Nintendo's financial report today was accompanied by some truly detailed data about the company's hardware and software sales over the past decade and a half. Faced with such a treasure trove of information, we felt compelled to use it to test the popularly reported trend of mobile gamers moving away from dedicated handhelds and toward smartphone entertainment. Do the hard numbers cohere with the general mood?

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The above chart lists the reported annual sales per fiscal year, so 2012's total of 18.6 million spans most of 2011 and the first few months of this year. Looking at the long-term picture in this fashion, things don't look quite so dire as we might have thought. Nintendo has had both its ups and downs (mostly ups) over the past 15 years and the latest annual sales are almost exactly in line with its long-run average. What's the big deal?

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Let's take a look at the same data, but narrow it down to the period immediately after that 2008 zenith of 31.9 million units sold. What we see now is a consistent downward trend. Adding in the growth of the iPhone over that period, which began selling just as Nintendo's mobile gaming business was reaching its peak, shows a definite inverse correlation. Of course, correlation need not necessarily mean causation, so let's not pin any badges on the iPhone just yet, but it's undeniable that the rise of the smartphone and the demise of the portable console are happening at the same time and in similarly unswerving fashions. Since 2009, Nintendo has seen drops of 14, 22, and 12 percent in its annual global sales, while smartphone ownership has been growing exponentially.

Apple sold more iPhones in the last quarter than Nintendo ever sold handhelds in a year during its peak

Another aspect to consider here is that the market for mobile devices and gaming has only been growing over the past few years, as evidenced by the iPhone's ridiculous sales success. Here's some sobering context for anyone considering Nintendo's situation as a form of stagnation rather than market loss: Apple sold more iPhones in the last quarter, 35 million, than Nintendo has been able to sell handhelds in any single year. The total of 109 million iPhones sold over the past four quarters eclipses the 98.5 million Nintendo portables sold over the past four years. And that's without even considering the vast market commanded by Android devices. Or Apple's iPod touch and iPad, two hugely popular mobile gaming platforms in their own right.

So the market's huge but instead of growing with it, Nintendo's sales are actually falling. The fact the all-new 3DS could only curtail the yearly shrinkage in sales for Nintendo — while being sold at a loss — instead of returning the company to growth is evidence enough of the trouble it's in.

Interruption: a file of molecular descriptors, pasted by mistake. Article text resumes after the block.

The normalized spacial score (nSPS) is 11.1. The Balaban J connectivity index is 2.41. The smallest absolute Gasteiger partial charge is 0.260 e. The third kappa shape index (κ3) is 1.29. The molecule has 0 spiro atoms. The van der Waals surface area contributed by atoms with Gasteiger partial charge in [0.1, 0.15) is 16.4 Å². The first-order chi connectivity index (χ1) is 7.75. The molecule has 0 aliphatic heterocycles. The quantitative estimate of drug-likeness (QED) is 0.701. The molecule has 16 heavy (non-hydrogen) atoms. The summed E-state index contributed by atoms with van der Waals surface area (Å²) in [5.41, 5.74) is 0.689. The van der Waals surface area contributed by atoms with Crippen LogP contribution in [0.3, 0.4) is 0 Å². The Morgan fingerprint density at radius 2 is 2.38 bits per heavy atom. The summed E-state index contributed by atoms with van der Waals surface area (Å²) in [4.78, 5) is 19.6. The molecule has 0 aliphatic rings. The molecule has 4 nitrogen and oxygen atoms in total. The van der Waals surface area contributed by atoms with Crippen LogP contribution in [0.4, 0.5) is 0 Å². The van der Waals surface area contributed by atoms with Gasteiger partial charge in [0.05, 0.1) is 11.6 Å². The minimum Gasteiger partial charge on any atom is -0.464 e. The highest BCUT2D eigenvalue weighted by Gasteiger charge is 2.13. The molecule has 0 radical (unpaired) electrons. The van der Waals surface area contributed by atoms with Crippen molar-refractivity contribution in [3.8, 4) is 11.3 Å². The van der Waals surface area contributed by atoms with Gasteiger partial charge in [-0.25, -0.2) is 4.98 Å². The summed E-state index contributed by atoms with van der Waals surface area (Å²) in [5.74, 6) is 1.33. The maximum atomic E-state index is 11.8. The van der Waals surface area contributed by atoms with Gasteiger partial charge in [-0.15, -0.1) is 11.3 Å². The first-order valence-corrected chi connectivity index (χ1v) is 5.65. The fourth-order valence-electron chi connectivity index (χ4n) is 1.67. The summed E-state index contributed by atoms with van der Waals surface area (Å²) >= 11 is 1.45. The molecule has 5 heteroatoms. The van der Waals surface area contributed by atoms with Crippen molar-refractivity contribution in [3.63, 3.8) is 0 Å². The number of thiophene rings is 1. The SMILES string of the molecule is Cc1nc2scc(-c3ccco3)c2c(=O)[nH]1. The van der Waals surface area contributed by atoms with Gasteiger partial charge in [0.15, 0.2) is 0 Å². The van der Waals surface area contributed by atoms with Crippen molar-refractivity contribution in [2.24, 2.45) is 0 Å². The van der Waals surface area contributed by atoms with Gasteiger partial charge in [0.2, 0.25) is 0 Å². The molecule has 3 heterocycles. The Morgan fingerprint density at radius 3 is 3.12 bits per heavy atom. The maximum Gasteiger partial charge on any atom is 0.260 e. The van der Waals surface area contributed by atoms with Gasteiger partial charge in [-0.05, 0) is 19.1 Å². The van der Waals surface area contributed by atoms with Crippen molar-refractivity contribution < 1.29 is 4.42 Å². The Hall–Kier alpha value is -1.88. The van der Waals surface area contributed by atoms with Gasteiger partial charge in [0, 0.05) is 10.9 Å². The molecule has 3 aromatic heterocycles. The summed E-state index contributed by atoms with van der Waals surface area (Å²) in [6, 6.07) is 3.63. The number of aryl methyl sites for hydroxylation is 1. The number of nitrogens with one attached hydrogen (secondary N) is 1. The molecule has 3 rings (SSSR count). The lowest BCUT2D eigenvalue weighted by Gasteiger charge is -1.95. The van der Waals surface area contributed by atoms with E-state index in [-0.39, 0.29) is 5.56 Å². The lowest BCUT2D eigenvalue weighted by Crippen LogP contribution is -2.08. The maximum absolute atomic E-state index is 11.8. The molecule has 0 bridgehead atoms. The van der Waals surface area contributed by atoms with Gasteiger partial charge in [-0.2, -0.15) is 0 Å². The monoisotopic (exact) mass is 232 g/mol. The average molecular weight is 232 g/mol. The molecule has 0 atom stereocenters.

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Hardware and software have a symbiotic relationship on any device, but in Nintendo's case that's especially true. Software sales for the company mirror hardware very closely — albeit at a much higher volume — and demonstrate the same peak in the period between 2007 and 2009 and a similar dropoff in the years since. The thing we've known all along is that Nintendo sells consoles as a way to distribute its games to users; the most popular games for any Nintendo product are made by the Japanese company itself, there's no arguing about that fact. But we can now see what happens when people stop buying the new hardware in droves: the new software follows the same trajectory.

There have been calls from analysts for Nintendo to abandon the strategy of keeping its games exclusive to its own hardware and start distributing them as widely as possible. That's completely antithetical to Nintendo's self-image as a gaming company that provides everything a person needs to have fun, but the economics of the idea are growing ever more compelling when you look at data like this. Sure, the company would lose the central reason for anyone to buy its portable consoles, but if handhelds are headed for the same fate as dedicated mp3 players, why delay the inevitable?

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Nintendo has been the dominant entity in mobile gaming for a long time, and still retains the lion's share of the market for dedicated handheld devices. The trouble the company finds itself in today is that the same market is no longer synonymous with the idea of mobile gaming. People have moved on, and just like the VCR, the PMP, and the Blu-ray player, the portable console is losing out to more versatile devices that can do its job alongside a great many others. It's possible, much as with PC gaming, that the very best mobile gaming will only ever be available to those who buy a device built especially for that purpose — but Nintendo's and Sony's own sales show that the interest in such machines is growing increasingly niche.